The artist had stipulated in his will that he wanted to be cremated, alongside his paintings. Thierry was 50 at the time, very much in demand, but very picky as to who his art would go to. He started getting very concerned that his art would end up in the wrong hands, little bits of his soul scattered around the globe. His views on death were tinged by his upbringing. He rejected the doctrine he was inculcated purgatory, heaven and hell and conceived his own rendition, as unique as his art. He felt that what he created should die with him, and to that effect, he started buying back his art, pushing the prices up.
Unwittingly, by creating scarcity, Thierry became unable to afford what he created, yet could not help creating more. His agent begged him to let him place his paintings, so that he could still generate revenue and keep on living. He arranged for the art pieces to be on long-term loans, with a proviso that they should be burned within 50 years of his death. Privately, he saw a bonfire, the patrons creating a mega-event by choosing to all act on the same day. He would have liked to choreograph up to the last details, ascribe meaning to the proceedings, crunch numbers to make them relevant and help his soul find the rest he aspired to. In that period, his art was minimalist. Thierry spent hours staring at a carefully prepared canvas on which he had dutifully applied a thick coat of white. In his mind’s eye, he view carnage on the snow, a battle between forces, a broken tension. After hours, nay, days of staring, he dotted the landscape with large swaths of blood. He made it snow to cover them up, their unsettling presence made known by the pinkish hue, a half-blanketed empty cartridge barely visible, fat vultures sitting on forlorn branches.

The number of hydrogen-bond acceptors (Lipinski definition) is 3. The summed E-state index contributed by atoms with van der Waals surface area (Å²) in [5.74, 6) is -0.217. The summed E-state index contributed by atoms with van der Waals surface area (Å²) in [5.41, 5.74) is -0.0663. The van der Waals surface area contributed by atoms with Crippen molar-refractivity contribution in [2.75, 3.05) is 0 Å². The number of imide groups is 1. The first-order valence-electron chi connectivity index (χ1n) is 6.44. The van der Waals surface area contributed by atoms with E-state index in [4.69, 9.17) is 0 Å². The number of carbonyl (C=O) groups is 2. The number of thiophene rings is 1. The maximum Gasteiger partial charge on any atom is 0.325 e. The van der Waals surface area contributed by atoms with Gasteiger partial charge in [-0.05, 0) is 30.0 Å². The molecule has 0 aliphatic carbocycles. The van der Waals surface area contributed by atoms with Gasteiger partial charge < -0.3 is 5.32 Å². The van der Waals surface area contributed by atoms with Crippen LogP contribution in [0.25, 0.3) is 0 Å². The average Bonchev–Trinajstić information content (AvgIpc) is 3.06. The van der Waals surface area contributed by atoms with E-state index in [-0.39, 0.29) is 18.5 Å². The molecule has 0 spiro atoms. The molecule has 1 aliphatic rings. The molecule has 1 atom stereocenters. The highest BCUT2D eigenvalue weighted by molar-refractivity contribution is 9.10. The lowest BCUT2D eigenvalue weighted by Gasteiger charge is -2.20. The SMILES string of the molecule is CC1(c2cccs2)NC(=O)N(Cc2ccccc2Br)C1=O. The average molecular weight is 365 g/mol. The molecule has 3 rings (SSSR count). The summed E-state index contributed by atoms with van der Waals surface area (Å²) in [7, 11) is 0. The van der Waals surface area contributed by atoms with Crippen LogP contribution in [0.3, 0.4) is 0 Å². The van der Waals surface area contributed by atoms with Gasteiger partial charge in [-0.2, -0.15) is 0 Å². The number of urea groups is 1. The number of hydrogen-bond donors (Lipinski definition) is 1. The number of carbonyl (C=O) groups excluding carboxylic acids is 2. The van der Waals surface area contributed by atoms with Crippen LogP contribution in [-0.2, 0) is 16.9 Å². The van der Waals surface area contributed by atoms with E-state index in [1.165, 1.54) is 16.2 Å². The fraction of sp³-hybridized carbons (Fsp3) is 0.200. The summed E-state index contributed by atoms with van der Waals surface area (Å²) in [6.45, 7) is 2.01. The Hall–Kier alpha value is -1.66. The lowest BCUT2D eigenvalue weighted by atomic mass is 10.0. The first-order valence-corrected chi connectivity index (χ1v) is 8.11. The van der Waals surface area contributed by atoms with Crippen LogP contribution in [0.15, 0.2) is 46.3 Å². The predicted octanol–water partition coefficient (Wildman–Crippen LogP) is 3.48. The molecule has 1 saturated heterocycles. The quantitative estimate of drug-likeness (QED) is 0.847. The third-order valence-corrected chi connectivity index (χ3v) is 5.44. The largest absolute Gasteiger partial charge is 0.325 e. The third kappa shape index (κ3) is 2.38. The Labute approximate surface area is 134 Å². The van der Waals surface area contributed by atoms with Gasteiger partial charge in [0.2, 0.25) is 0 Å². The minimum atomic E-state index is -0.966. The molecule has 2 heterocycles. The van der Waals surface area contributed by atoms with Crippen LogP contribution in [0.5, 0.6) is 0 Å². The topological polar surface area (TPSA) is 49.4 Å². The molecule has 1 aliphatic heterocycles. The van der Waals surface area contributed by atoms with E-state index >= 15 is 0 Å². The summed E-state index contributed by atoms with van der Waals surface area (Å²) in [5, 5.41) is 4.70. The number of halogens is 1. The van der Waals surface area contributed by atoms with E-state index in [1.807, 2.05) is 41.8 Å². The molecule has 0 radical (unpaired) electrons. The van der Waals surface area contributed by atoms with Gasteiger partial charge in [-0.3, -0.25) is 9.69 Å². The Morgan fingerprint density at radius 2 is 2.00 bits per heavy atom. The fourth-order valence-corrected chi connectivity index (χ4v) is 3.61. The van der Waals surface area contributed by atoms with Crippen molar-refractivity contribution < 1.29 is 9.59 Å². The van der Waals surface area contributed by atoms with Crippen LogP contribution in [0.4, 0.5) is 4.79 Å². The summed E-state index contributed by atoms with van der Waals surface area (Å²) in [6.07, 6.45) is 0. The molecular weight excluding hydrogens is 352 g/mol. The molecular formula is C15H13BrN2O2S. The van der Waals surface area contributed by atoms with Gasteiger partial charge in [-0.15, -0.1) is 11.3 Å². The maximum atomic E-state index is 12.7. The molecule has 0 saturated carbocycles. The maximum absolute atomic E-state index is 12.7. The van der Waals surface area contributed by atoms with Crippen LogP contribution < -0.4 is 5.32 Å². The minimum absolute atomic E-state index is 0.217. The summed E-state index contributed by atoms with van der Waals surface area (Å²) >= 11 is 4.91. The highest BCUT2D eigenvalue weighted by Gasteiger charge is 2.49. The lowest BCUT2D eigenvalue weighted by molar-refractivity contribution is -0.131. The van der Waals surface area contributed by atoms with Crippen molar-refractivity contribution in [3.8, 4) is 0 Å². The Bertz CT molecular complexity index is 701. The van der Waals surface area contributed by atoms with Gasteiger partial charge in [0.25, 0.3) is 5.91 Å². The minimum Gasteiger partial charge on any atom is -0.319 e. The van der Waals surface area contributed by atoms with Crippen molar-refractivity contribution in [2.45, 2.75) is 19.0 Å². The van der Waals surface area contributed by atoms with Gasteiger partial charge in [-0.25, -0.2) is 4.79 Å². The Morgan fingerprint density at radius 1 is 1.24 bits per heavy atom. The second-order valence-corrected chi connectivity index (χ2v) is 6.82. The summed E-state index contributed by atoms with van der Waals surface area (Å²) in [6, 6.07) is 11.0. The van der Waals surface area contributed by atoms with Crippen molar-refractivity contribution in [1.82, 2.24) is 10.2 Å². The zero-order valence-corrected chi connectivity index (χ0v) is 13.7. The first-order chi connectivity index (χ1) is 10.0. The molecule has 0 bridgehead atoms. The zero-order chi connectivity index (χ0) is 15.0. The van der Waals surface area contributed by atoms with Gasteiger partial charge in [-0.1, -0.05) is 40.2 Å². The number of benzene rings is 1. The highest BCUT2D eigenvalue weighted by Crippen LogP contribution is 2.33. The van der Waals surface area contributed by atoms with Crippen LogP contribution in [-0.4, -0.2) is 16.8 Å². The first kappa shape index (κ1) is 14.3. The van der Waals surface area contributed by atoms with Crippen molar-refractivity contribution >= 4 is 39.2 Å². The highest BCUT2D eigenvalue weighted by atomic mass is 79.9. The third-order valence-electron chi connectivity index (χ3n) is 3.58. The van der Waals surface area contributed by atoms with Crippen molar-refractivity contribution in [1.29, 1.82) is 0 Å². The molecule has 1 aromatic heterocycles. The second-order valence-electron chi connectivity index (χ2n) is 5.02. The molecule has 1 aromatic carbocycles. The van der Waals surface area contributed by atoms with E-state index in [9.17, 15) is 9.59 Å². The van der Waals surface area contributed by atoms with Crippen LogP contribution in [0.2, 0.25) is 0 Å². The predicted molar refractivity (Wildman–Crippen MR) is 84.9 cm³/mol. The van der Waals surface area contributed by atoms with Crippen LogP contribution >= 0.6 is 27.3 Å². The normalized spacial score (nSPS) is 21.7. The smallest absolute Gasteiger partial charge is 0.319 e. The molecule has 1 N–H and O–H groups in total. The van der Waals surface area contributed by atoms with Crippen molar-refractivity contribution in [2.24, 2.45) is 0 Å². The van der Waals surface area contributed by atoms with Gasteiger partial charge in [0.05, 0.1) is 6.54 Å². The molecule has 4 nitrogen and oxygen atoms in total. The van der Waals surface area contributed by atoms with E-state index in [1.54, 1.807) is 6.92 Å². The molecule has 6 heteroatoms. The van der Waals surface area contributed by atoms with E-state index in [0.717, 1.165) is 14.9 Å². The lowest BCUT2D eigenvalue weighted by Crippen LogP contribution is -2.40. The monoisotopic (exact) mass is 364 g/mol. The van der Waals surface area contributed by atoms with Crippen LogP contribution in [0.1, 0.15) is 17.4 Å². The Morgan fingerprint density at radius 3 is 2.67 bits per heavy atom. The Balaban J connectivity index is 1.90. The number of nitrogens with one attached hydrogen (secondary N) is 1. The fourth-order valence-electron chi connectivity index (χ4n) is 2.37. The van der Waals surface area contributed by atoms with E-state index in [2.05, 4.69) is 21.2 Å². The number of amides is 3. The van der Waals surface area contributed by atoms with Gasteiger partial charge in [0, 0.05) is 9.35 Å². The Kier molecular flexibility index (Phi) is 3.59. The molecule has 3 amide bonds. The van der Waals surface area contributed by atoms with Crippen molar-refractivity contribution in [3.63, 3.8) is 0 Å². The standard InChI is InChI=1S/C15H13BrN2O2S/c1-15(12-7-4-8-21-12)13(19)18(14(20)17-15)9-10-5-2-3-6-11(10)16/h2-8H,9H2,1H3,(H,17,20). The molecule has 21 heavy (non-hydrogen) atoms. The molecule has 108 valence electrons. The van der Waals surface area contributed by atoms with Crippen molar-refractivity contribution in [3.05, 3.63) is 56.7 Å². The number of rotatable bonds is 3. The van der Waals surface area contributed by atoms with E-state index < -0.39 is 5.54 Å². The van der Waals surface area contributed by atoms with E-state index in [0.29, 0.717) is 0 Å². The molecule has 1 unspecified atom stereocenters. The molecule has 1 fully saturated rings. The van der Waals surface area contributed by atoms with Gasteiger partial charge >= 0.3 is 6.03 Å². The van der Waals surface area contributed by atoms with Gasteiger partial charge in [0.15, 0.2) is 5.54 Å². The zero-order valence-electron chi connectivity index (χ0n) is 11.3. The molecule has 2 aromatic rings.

They were a hit, of course. The art critics had a field day, analyzing the deleterious effects of modernity on Mother Nature. He was haunted, and it matched the day’s zeitgeist. He went into fits of sleep, interspersed with bursts of activities, the white canvas giving way to monochromes. He painted horrific scenes from the nightmares his mind brought to life. And then he covered the whole thing with thick black paint and called the piece “Night.” The piece was to be seen under a special light that revealed the gruesome shapes beneath. Again, collectors all wanted a piece of him, and it tore at him when he relented. Even at the outrageous prices he charged, Thierry still felt robbed, as though no money could soothe the pain he felt.
He died, of course, as we all do. Everyone knew of the will and art critics took his demands seriously. By that time, he had asked that his body be preserved and burned at the same time as his oeuvre. He had painstakingly catalogued all the pieces, with owner and known addresses so that his wishes could be carried out. He wrote that his soul would know no peace until all of him was together again and disappeared on the same day. Before the time came, however, war broke out. It was a long war, and very damaging, as wars tend to be. Rich houses were not protected, art was looted and defaced, his body abandoned when its protectors flee or were killed. The coffin in which his body lay had been forced to see if it contained treasures and left open when the looters saw there was nothing but a corpse. Bombardments shred the roof and from the box he could finally see the sky. Buzzards came to feed. There was no blood. Snow fell. Night fell. Curtain.